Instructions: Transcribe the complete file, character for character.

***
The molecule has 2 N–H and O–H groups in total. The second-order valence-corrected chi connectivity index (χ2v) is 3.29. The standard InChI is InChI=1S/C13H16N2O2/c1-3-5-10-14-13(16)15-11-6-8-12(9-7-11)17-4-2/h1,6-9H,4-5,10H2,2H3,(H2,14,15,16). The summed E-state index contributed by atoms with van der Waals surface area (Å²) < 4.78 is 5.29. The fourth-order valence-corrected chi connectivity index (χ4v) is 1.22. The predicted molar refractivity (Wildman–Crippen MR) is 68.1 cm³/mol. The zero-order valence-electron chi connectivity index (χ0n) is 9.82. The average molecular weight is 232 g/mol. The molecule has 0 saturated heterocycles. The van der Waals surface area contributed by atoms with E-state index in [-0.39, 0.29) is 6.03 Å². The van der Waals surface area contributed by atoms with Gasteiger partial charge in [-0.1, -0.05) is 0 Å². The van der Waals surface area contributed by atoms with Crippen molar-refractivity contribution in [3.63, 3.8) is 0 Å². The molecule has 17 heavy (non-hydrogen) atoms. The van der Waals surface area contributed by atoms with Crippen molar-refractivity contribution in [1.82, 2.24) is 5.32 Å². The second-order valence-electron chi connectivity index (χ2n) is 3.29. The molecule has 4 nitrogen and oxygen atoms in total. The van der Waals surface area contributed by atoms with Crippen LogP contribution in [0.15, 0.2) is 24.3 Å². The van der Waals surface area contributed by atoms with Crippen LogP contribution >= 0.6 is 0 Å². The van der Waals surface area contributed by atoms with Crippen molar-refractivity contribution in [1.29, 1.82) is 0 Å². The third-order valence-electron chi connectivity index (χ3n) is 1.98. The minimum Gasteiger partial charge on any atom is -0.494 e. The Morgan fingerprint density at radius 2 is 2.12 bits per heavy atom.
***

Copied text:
The molecule has 2 N–H and O–H groups in total. The second-order valence-corrected chi connectivity index (χ2v) is 3.29. The standard InChI is InChI=1S/C13H16N2O2/c1-3-5-10-14-13(16)15-11-6-8-12(9-7-11)17-4-2/h1,6-9H,4-5,10H2,2H3,(H2,14,15,16). The summed E-state index contributed by atoms with van der Waals surface area (Å²) < 4.78 is 5.29. The fourth-order valence-corrected chi connectivity index (χ4v) is 1.22. The predicted molar refractivity (Wildman–Crippen MR) is 68.1 cm³/mol. The zero-order valence-electron chi connectivity index (χ0n) is 9.82. The average molecular weight is 232 g/mol. The molecule has 0 saturated heterocycles. The van der Waals surface area contributed by atoms with E-state index in [-0.39, 0.29) is 6.03 Å². The van der Waals surface area contributed by atoms with Gasteiger partial charge in [-0.1, -0.05) is 0 Å². The van der Waals surface area contributed by atoms with Crippen molar-refractivity contribution in [3.63, 3.8) is 0 Å². The molecule has 17 heavy (non-hydrogen) atoms. The van der Waals surface area contributed by atoms with Crippen molar-refractivity contribution in [1.82, 2.24) is 5.32 Å². The second-order valence-electron chi connectivity index (χ2n) is 3.29. The molecule has 4 nitrogen and oxygen atoms in total. The van der Waals surface area contributed by atoms with Crippen LogP contribution in [0.15, 0.2) is 24.3 Å². The van der Waals surface area contributed by atoms with Crippen LogP contribution >= 0.6 is 0 Å². The van der Waals surface area contributed by atoms with Crippen molar-refractivity contribution in [1.29, 1.82) is 0 Å². The third-order valence-electron chi connectivity index (χ3n) is 1.98. The minimum Gasteiger partial charge on any atom is -0.494 e. The Morgan fingerprint density at radius 2 is 2.12 bits per heavy atom.